Holy Baptism is full initiation by water and the Holy Spirit into Christ’s Body, the Church. It is a public statement of one’s intentional decision to follow the way of Jesus. In the case of infant baptism, it is the parents’ declaration of their intent to raise a child in the way of Jesus. The bond that God establishes in baptism is indissoluble, so baptism is only administered once.
When you choose to be baptized yourself or to have your child baptized in the Episcopal Church, it means you are choosing to live out the Baptismal Covenant in the context of an Episcopal church community, taking your part in the worship, mission, and ministries of the local parish. Baptism is open to all people, regardless of age or background.
We believe that everyone is on a spiritual journey, and regardless of where you are on that journey you have a place at Epiphany. Baptism is a rite of initiation. It is a promise and a commitment to place God at the center of your life.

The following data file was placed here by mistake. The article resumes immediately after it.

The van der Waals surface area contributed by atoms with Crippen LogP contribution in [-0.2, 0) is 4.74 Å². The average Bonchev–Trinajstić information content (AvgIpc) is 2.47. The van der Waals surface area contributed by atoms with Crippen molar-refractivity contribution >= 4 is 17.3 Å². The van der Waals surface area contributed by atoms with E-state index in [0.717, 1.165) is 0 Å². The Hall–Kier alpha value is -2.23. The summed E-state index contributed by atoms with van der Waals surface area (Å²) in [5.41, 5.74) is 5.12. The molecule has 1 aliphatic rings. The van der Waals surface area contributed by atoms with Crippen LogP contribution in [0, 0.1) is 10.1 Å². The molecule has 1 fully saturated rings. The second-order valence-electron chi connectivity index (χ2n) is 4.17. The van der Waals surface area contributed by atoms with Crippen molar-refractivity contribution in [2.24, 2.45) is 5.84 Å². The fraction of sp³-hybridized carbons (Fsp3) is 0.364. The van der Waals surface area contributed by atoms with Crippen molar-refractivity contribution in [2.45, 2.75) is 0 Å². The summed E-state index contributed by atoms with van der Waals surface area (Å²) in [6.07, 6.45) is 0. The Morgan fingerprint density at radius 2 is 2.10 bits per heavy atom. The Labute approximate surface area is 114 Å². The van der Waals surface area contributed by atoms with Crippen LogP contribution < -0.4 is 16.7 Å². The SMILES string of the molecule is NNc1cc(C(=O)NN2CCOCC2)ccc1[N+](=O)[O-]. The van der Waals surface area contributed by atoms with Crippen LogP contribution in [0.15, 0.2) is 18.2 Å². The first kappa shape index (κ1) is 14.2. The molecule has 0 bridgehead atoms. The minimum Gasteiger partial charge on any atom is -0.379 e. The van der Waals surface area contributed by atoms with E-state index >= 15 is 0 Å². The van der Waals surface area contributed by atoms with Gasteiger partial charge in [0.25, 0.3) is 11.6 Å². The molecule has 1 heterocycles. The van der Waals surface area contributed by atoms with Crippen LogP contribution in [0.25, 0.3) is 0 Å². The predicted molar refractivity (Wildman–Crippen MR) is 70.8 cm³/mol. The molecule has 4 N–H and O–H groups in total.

WE CELEBRATE BAPTISMS FOUR TIMES THROUGHOUT THE
1. BAPTISM OF OUR LORD, the Sunday immediately following the
Feast of the Epiphany on January 6.
2. THE EASTER VIGIL, the evening before Easter Sunday.
3. PENTECOST, the feast day following the 50 days of Easter.
4. ALL SAINTS’ DAY, usually the first Sunday in November.
|BAPTISM OF OUR LORD||January 10||January 8||January 7|
|EASTER VIGIL||March 26||April 15||April 1|
|PENTECOST||May 15||June 4||May 20|
|ALL SAINTS’ DAY||November 6||November 5||November 4|
A baptism preparation class is offered in conjunction with each of these dates. For all the dates except the Easter Vigil, baptisms occur at the 10:30 am service on Sunday morning, and the class is offered the day before, on Saturday, from 9:00 am to 10:30 am.
For the Easter Vigil service on Saturday evening, the class is held on the Saturday one week before, from 9:00 am to 10:30 am.
If you are considering baptism for either yourself or your child and would like to be added to the list, please contact the Rev. Todd Foster.
“Eucharist” comes from the Greek word eucharistia which means “thanksgiving.” The Eucharist is “The Great Thanksgiving” in which we meet God in the ordinary substances of bread and wine. When we partake of the Eucharist, we share in the life of Jesus Christ and become partners with him in his life and death.
At Epiphany, all are welcome to receive communion by partaking of both the bread and the wine, only the bread, or receiving a blessing. To accommodate those with dietary restraints, we also have gluten-free wafers available. The Sunday bulletin contains more instructions for partaking in the Eucharist.